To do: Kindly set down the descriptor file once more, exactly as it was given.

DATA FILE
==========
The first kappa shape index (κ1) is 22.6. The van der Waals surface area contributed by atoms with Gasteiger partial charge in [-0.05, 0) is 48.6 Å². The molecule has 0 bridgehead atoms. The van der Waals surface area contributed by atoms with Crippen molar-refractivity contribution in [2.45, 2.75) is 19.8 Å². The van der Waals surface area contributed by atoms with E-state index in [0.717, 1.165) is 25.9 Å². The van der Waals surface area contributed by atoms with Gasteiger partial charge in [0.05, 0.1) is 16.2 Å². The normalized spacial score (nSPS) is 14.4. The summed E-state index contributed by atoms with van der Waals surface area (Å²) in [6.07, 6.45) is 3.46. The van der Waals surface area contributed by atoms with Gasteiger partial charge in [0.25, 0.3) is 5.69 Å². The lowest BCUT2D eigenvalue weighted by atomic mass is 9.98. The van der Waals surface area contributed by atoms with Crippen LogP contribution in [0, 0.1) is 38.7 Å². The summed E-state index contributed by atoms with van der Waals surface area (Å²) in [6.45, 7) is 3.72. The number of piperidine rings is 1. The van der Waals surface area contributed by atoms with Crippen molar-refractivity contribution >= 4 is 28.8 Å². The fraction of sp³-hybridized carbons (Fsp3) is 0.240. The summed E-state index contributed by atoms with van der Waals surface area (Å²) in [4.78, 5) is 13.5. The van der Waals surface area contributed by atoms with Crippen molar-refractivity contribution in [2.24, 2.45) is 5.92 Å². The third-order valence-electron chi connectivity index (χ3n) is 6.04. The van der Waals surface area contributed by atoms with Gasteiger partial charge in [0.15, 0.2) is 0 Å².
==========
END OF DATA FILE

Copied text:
The first kappa shape index (κ1) is 22.6. The van der Waals surface area contributed by atoms with Gasteiger partial charge in [-0.05, 0) is 48.6 Å². The molecule has 0 bridgehead atoms. The van der Waals surface area contributed by atoms with Crippen molar-refractivity contribution in [2.45, 2.75) is 19.8 Å². The van der Waals surface area contributed by atoms with E-state index in [0.717, 1.165) is 25.9 Å². The van der Waals surface area contributed by atoms with Gasteiger partial charge in [0.05, 0.1) is 16.2 Å². The normalized spacial score (nSPS) is 14.4. The summed E-state index contributed by atoms with van der Waals surface area (Å²) in [6.07, 6.45) is 3.46. The van der Waals surface area contributed by atoms with Gasteiger partial charge in [0.25, 0.3) is 5.69 Å². The lowest BCUT2D eigenvalue weighted by atomic mass is 9.98. The van der Waals surface area contributed by atoms with Crippen LogP contribution in [0, 0.1) is 38.7 Å². The summed E-state index contributed by atoms with van der Waals surface area (Å²) in [6.45, 7) is 3.72. The number of piperidine rings is 1. The van der Waals surface area contributed by atoms with Crippen molar-refractivity contribution >= 4 is 28.8 Å². The fraction of sp³-hybridized carbons (Fsp3) is 0.240. The summed E-state index contributed by atoms with van der Waals surface area (Å²) in [4.78, 5) is 13.5. The van der Waals surface area contributed by atoms with Crippen molar-refractivity contribution in [2.24, 2.45) is 5.92 Å². The third-order valence-electron chi connectivity index (χ3n) is 6.04. The van der Waals surface area contributed by atoms with Gasteiger partial charge in [0.15, 0.2) is 0 Å².